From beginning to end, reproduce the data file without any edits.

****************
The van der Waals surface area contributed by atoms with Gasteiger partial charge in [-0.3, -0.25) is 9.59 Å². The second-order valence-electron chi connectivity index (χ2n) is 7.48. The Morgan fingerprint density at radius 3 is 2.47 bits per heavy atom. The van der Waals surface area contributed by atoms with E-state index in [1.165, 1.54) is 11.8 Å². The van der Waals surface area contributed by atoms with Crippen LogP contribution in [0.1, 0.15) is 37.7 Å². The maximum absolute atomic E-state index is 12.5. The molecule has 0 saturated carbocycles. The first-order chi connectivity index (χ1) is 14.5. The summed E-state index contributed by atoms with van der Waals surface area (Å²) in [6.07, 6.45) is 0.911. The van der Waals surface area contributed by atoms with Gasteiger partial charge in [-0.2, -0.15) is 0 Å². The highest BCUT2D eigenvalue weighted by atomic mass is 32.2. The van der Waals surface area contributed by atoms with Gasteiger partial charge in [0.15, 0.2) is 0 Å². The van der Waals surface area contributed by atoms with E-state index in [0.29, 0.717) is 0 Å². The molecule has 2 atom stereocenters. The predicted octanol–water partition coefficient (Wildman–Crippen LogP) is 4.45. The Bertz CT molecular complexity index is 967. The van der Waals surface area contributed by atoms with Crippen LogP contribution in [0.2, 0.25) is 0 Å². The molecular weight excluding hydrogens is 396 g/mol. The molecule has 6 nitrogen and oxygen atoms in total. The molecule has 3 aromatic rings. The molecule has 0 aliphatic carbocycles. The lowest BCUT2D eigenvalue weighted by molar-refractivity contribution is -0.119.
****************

The van der Waals surface area contributed by atoms with Gasteiger partial charge in [-0.3, -0.25) is 9.59 Å². The second-order valence-electron chi connectivity index (χ2n) is 7.48. The Morgan fingerprint density at radius 3 is 2.47 bits per heavy atom. The van der Waals surface area contributed by atoms with E-state index in [1.165, 1.54) is 11.8 Å². The van der Waals surface area contributed by atoms with Crippen LogP contribution in [0.1, 0.15) is 37.7 Å². The maximum absolute atomic E-state index is 12.5. The molecule has 0 saturated carbocycles. The first-order chi connectivity index (χ1) is 14.5. The summed E-state index contributed by atoms with van der Waals surface area (Å²) in [6.07, 6.45) is 0.911. The van der Waals surface area contributed by atoms with Gasteiger partial charge in [-0.2, -0.15) is 0 Å². The highest BCUT2D eigenvalue weighted by atomic mass is 32.2. The van der Waals surface area contributed by atoms with Gasteiger partial charge in [0.15, 0.2) is 0 Å². The van der Waals surface area contributed by atoms with E-state index in [0.29, 0.717) is 0 Å². The molecule has 2 atom stereocenters. The predicted octanol–water partition coefficient (Wildman–Crippen LogP) is 4.45. The Bertz CT molecular complexity index is 967. The van der Waals surface area contributed by atoms with Crippen LogP contribution in [0.2, 0.25) is 0 Å². The molecular weight excluding hydrogens is 396 g/mol. The molecule has 6 nitrogen and oxygen atoms in total. The molecule has 3 aromatic rings. The molecule has 0 aliphatic carbocycles. The lowest BCUT2D eigenvalue weighted by molar-refractivity contribution is -0.119.